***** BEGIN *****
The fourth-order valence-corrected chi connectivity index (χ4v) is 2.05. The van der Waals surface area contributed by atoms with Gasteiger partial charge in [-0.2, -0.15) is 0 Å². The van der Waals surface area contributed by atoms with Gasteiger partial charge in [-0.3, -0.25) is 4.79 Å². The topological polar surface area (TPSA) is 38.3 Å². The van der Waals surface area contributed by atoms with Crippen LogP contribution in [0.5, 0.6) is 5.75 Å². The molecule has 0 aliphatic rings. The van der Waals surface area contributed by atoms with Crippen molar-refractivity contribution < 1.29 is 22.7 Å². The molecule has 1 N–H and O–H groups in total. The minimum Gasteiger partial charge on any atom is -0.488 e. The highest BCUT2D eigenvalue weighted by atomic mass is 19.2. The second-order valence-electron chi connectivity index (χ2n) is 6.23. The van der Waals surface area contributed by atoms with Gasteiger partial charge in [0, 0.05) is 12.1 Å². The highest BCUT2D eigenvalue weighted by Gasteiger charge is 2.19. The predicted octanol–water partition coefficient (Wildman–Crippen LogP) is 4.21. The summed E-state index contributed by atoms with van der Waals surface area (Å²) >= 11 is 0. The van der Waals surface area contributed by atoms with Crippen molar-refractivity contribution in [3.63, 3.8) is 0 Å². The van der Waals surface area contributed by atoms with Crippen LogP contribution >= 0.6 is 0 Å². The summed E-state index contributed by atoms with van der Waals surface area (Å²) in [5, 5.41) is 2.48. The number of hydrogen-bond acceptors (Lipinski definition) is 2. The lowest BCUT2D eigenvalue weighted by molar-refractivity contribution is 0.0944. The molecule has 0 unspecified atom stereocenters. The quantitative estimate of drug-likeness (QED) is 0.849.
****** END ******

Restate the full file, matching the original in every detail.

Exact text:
The fourth-order valence-corrected chi connectivity index (χ4v) is 2.05. The van der Waals surface area contributed by atoms with Gasteiger partial charge in [-0.2, -0.15) is 0 Å². The van der Waals surface area contributed by atoms with Gasteiger partial charge in [-0.3, -0.25) is 4.79 Å². The topological polar surface area (TPSA) is 38.3 Å². The van der Waals surface area contributed by atoms with Crippen LogP contribution in [0.5, 0.6) is 5.75 Å². The molecule has 0 aliphatic rings. The van der Waals surface area contributed by atoms with Crippen molar-refractivity contribution < 1.29 is 22.7 Å². The molecule has 1 N–H and O–H groups in total. The minimum Gasteiger partial charge on any atom is -0.488 e. The highest BCUT2D eigenvalue weighted by atomic mass is 19.2. The second-order valence-electron chi connectivity index (χ2n) is 6.23. The van der Waals surface area contributed by atoms with Gasteiger partial charge in [0, 0.05) is 12.1 Å². The highest BCUT2D eigenvalue weighted by Gasteiger charge is 2.19. The predicted octanol–water partition coefficient (Wildman–Crippen LogP) is 4.21. The summed E-state index contributed by atoms with van der Waals surface area (Å²) >= 11 is 0. The van der Waals surface area contributed by atoms with Crippen molar-refractivity contribution in [3.63, 3.8) is 0 Å². The van der Waals surface area contributed by atoms with Crippen LogP contribution >= 0.6 is 0 Å². The summed E-state index contributed by atoms with van der Waals surface area (Å²) in [5, 5.41) is 2.48. The number of hydrogen-bond acceptors (Lipinski definition) is 2. The lowest BCUT2D eigenvalue weighted by molar-refractivity contribution is 0.0944. The molecule has 0 unspecified atom stereocenters. The quantitative estimate of drug-likeness (QED) is 0.849.